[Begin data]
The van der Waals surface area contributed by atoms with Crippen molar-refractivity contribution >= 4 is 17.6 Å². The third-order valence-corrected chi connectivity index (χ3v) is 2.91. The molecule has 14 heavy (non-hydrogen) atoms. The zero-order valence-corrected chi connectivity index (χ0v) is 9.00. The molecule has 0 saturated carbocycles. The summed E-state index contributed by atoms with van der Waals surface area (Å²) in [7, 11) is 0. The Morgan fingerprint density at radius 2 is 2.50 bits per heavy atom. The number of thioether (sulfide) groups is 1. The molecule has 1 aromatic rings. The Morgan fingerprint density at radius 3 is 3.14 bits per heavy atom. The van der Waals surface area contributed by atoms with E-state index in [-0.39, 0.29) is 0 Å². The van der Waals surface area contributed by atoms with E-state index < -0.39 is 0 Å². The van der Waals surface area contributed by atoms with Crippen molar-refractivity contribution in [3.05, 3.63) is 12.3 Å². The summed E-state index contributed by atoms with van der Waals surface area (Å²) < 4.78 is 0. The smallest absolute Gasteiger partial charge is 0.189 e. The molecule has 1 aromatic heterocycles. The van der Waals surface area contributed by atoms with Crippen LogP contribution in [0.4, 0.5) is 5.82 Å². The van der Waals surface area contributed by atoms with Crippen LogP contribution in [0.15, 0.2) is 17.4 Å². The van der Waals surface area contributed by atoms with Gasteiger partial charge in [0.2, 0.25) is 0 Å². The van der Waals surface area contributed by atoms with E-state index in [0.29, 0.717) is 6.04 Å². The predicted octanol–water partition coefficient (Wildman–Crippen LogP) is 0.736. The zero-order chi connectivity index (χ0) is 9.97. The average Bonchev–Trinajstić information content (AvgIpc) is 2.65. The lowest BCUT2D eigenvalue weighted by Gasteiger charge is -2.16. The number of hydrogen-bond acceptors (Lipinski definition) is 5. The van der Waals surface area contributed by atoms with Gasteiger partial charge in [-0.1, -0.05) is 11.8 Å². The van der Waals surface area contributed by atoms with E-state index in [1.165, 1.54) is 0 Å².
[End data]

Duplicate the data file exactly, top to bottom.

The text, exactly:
The van der Waals surface area contributed by atoms with Crippen molar-refractivity contribution >= 4 is 17.6 Å². The third-order valence-corrected chi connectivity index (χ3v) is 2.91. The molecule has 14 heavy (non-hydrogen) atoms. The zero-order valence-corrected chi connectivity index (χ0v) is 9.00. The molecule has 0 saturated carbocycles. The summed E-state index contributed by atoms with van der Waals surface area (Å²) in [7, 11) is 0. The Morgan fingerprint density at radius 2 is 2.50 bits per heavy atom. The number of thioether (sulfide) groups is 1. The molecule has 1 aromatic rings. The Morgan fingerprint density at radius 3 is 3.14 bits per heavy atom. The van der Waals surface area contributed by atoms with E-state index in [-0.39, 0.29) is 0 Å². The van der Waals surface area contributed by atoms with E-state index < -0.39 is 0 Å². The van der Waals surface area contributed by atoms with Crippen molar-refractivity contribution in [3.05, 3.63) is 12.3 Å². The summed E-state index contributed by atoms with van der Waals surface area (Å²) < 4.78 is 0. The smallest absolute Gasteiger partial charge is 0.189 e. The molecule has 1 aromatic heterocycles. The van der Waals surface area contributed by atoms with Crippen LogP contribution in [0.4, 0.5) is 5.82 Å². The van der Waals surface area contributed by atoms with Crippen LogP contribution in [0.15, 0.2) is 17.4 Å². The van der Waals surface area contributed by atoms with Gasteiger partial charge in [0.2, 0.25) is 0 Å². The van der Waals surface area contributed by atoms with E-state index in [0.29, 0.717) is 6.04 Å². The predicted octanol–water partition coefficient (Wildman–Crippen LogP) is 0.736. The zero-order chi connectivity index (χ0) is 9.97. The average Bonchev–Trinajstić information content (AvgIpc) is 2.65. The lowest BCUT2D eigenvalue weighted by Gasteiger charge is -2.16. The number of hydrogen-bond acceptors (Lipinski definition) is 5. The van der Waals surface area contributed by atoms with Gasteiger partial charge in [-0.1, -0.05) is 11.8 Å². The van der Waals surface area contributed by atoms with E-state index in [1.165, 1.54) is 0 Å².